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August 7, 2012

Latest Posts from Economist's View

Latest Posts from Economist's View

Posted: 18 Jun 2012 04:23 AM PDT
Paul Krugman:
Greece as Victim, by Paul Krugman, Commentary. NY Times: Ever since Greece hit the skids, we've heard a lot about what's wrong with everything Greek. ... Yes, there are big failings in Greece's economy, its politics and no doubt its society. But those failings aren't what caused the crisis that is tearing Greece apart, and threatens to spread across Europe.
No, the origins of this disaster lie farther north, in Brussels, Frankfurt and Berlin, where officials created a deeply — perhaps fatally — flawed monetary system, then compounded the problems of that system by substituting moralizing for analysis. And the solution to the crisis, if there is one, will have to come from the same places. ...
So how did Greece get into so much trouble? Blame the euro. ... Greece joined the euro, and a terrible thing happened: people started believing that it was a safe place to invest. Foreign money poured into Greece... To be sure, the Greeks squandered much if not most of the money that came flooding in, but then so did everyone else who got caught up in the euro bubble.
And then the bubble burst, at which point the fundamental flaws in the whole euro system became all too apparent.
Ask yourself, why does the dollar area — also known as the United States of America — more or less work, without the kind of severe regional crises now afflicting Europe? The answer is that we have a strong central government, and the activities of this government in effect provide automatic bailouts to states that get in trouble.
Consider, for example, what would be happening to Florida right now, in the aftermath of its huge housing bubble, if the state had to come up with the money for Social Security and Medicare out of its own suddenly reduced revenues. Luckily for Florida, Washington rather than Tallahassee is picking up the tab, which means that Florida is in effect receiving a bailout on a scale no European nation could dream of. ...
So Greece, although not without sin, is mainly in trouble thanks to the arrogance of European officials, mostly from richer countries, who convinced themselves that they could make a single currency work without a single government. And these same officials have made the situation even worse by insisting, in the teeth of the evidence, that all the currency's troubles were caused by irresponsible behavior on the part of those Southern Europeans, and that everything would work out if only people were willing to suffer some more. ...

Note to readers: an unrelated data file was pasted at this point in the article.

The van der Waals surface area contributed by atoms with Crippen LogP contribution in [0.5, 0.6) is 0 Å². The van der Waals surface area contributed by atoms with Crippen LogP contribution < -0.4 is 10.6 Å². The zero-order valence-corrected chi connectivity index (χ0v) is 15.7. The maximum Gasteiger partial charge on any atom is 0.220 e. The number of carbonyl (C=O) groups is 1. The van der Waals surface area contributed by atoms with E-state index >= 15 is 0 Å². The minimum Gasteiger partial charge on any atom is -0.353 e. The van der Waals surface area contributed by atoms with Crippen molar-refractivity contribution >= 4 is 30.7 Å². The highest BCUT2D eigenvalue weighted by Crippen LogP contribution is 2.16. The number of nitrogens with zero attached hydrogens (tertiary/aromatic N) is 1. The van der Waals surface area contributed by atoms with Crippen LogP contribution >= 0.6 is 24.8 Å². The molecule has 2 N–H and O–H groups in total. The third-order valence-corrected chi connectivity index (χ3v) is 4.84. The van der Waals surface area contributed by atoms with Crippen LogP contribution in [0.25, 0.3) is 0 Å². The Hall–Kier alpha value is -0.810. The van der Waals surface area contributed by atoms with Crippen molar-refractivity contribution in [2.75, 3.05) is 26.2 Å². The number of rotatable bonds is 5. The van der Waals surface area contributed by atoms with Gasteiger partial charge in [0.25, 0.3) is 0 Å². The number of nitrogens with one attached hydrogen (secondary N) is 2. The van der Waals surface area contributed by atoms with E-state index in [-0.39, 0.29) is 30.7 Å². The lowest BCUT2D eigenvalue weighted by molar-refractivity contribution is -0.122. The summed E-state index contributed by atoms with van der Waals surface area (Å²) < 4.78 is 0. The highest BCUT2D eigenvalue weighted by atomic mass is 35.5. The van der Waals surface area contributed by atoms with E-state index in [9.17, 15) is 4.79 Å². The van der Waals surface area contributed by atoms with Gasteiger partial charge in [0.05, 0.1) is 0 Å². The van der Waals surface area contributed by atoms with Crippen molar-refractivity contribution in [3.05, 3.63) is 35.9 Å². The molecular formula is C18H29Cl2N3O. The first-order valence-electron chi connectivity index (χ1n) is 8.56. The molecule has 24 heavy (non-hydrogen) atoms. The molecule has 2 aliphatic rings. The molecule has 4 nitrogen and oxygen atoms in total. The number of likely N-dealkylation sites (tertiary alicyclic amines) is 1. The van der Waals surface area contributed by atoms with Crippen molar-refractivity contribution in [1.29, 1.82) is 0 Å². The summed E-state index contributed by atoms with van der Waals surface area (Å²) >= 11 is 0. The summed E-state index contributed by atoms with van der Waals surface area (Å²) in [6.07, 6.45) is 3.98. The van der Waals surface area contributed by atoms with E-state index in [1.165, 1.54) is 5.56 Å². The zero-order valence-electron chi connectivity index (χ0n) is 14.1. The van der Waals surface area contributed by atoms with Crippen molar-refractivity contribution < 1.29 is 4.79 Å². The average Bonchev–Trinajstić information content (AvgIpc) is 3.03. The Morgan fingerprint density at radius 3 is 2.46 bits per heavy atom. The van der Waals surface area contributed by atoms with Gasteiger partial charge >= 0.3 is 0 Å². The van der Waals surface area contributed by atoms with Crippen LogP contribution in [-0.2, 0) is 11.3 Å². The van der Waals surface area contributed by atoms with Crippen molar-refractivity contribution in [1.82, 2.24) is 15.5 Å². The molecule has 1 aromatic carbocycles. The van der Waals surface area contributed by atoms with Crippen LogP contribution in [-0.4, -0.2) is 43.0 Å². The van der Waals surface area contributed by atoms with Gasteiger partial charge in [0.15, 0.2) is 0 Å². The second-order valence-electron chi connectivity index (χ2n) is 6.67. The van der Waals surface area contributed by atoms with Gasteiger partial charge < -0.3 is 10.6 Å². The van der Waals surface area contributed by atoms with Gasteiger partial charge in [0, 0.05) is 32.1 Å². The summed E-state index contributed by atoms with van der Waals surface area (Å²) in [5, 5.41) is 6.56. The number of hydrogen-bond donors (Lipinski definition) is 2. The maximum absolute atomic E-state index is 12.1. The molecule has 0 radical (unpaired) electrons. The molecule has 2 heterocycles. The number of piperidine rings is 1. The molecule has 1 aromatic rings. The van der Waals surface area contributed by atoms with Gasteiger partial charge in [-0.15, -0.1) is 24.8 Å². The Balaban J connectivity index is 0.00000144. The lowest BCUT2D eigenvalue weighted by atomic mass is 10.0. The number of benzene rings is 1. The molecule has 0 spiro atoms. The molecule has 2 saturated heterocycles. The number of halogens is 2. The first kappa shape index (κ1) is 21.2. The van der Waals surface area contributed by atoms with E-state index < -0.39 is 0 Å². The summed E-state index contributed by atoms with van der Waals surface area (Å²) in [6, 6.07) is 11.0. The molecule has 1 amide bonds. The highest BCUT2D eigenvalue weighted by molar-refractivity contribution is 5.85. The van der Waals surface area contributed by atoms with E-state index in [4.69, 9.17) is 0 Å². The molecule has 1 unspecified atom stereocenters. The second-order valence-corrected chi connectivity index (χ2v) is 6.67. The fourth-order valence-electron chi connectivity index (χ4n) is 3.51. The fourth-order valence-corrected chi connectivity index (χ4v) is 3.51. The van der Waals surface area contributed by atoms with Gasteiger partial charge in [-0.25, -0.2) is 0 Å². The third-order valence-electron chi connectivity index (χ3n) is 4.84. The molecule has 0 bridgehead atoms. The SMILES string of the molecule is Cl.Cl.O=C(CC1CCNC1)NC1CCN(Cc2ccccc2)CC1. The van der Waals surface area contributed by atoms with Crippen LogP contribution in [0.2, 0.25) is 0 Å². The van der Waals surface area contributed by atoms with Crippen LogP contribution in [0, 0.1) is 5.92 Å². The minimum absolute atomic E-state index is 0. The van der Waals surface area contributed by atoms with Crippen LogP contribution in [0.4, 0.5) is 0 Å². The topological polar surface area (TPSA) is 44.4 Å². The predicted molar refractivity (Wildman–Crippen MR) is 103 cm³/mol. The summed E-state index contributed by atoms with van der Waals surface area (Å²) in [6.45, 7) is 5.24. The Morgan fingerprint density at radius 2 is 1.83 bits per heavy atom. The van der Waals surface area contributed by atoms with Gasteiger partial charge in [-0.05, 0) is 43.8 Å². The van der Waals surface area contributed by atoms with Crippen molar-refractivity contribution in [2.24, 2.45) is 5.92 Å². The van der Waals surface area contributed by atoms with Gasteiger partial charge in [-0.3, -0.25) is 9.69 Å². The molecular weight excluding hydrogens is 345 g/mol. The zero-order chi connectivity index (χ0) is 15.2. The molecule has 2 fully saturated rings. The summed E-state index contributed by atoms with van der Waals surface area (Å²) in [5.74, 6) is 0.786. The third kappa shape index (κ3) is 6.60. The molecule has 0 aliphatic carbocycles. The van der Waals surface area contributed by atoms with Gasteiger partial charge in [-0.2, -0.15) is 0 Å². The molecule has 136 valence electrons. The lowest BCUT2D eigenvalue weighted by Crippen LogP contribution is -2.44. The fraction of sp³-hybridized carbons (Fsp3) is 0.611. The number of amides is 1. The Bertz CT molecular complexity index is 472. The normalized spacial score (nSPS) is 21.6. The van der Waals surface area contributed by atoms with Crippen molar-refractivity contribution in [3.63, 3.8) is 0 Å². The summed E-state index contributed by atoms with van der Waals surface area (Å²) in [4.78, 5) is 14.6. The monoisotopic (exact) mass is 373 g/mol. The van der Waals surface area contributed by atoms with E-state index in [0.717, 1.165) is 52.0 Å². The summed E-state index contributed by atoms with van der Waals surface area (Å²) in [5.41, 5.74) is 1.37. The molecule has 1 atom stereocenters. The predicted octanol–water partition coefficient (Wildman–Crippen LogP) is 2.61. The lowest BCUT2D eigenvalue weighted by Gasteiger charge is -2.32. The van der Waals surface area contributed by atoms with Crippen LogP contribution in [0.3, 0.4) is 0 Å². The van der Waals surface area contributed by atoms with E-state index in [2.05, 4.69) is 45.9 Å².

The only way the euro might — might — be saved is if the Germans and the European Central Bank realize that they're the ones who need to change their behavior, spending more and, yes, accepting higher inflation. If not — well, Greece will basically go down in history as the victim of other people's hubris.
Posted: 18 Jun 2012 03:33 AM PDT
This is from Léonce Ndikumana:
Africa Specializing in Capital Exodus?, by Léonce Ndikumana: Even as Africa faces severe shortages of skilled labor at home, it experiences large and increasing outflows of highly-skilled labor migration to industrialized economies in search of better job opportunities. The investments made in the training of these professionals are losses to African countries but translate into hefty gains for receiving countries.  Thus resource-starved African nations are subsidizing developed countries' industries and social services. ...
Parallel to this exodus of human capital is the illicit export of financial capital from African countries – or capital flight. This is not a new phenomenon, and it shows no signs of abating.
Over the past four decades, sub-Saharan Africa has lost a staggering $700 billion due to capital flight. In addition to trade misinvoicing, smuggling, and embezzlement of revenues from natural resource exports, a substantial part of the capital flight was financed by external borrowing. We estimate that every year 40 to 60 cents of each borrowed dollar spins out of the revolving door as capital flight, often returning to the same banks that issued the loans. On net basis, Africa is transferring more money to the rest of the world than it is receiving in terms of borrowing and aid. Once again, Africa is net financier to the rest of the world rather than the other way around as commonly perceived. And unlike in the case of human capital exodus, financial capital flight generates absolutely no flows in the reverse direction; it is an unmitigated loss to the continent.
Capital flight, and the burden of servicing the debts that financed it, are partly to blame for the conditions that create the other economic problems faced by the continent...  Illicit financial flows drain scarce public resources that could have been used to finance public services including education and health. It partly explains why there are not enough schools, clinics, and medical equipment; it also explains the poor working conditions for doctors, teachers, and other professionals that force them to seek greener pastures abroad.